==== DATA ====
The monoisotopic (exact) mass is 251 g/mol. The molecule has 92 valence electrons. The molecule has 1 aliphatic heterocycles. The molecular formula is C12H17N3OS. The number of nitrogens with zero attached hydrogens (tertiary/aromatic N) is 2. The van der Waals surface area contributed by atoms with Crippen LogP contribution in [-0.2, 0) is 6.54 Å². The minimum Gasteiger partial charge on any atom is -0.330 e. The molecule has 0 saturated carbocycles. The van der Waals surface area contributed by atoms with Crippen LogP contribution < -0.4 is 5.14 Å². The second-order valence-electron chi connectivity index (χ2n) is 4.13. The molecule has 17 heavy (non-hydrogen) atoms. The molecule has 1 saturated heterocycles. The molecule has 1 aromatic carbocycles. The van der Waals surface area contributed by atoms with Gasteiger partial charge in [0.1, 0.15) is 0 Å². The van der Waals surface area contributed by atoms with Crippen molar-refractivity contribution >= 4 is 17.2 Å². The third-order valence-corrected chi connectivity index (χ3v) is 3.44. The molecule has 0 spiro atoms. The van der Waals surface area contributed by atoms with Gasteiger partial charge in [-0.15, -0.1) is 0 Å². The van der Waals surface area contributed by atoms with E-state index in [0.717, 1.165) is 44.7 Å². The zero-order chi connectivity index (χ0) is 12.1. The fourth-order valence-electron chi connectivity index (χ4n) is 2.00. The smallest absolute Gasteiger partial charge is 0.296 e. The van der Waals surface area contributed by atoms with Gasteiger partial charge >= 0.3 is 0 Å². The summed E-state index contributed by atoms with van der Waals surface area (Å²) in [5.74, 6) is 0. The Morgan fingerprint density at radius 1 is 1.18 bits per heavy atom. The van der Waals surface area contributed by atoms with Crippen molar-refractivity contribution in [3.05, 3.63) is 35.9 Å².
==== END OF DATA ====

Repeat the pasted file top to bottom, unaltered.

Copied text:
The monoisotopic (exact) mass is 251 g/mol. The molecule has 92 valence electrons. The molecule has 1 aliphatic heterocycles. The molecular formula is C12H17N3OS. The number of nitrogens with zero attached hydrogens (tertiary/aromatic N) is 2. The van der Waals surface area contributed by atoms with Crippen LogP contribution in [-0.2, 0) is 6.54 Å². The minimum Gasteiger partial charge on any atom is -0.330 e. The molecule has 0 saturated carbocycles. The van der Waals surface area contributed by atoms with Crippen LogP contribution < -0.4 is 5.14 Å². The second-order valence-electron chi connectivity index (χ2n) is 4.13. The molecule has 17 heavy (non-hydrogen) atoms. The molecule has 1 saturated heterocycles. The molecule has 1 aromatic carbocycles. The van der Waals surface area contributed by atoms with Gasteiger partial charge in [0.1, 0.15) is 0 Å². The van der Waals surface area contributed by atoms with Crippen molar-refractivity contribution >= 4 is 17.2 Å². The third-order valence-corrected chi connectivity index (χ3v) is 3.44. The molecule has 0 spiro atoms. The van der Waals surface area contributed by atoms with Gasteiger partial charge in [-0.15, -0.1) is 0 Å². The van der Waals surface area contributed by atoms with E-state index in [0.717, 1.165) is 44.7 Å². The zero-order chi connectivity index (χ0) is 12.1. The fourth-order valence-electron chi connectivity index (χ4n) is 2.00. The smallest absolute Gasteiger partial charge is 0.296 e. The van der Waals surface area contributed by atoms with Gasteiger partial charge >= 0.3 is 0 Å². The summed E-state index contributed by atoms with van der Waals surface area (Å²) in [5.74, 6) is 0. The Morgan fingerprint density at radius 1 is 1.18 bits per heavy atom. The van der Waals surface area contributed by atoms with Crippen molar-refractivity contribution in [3.05, 3.63) is 35.9 Å².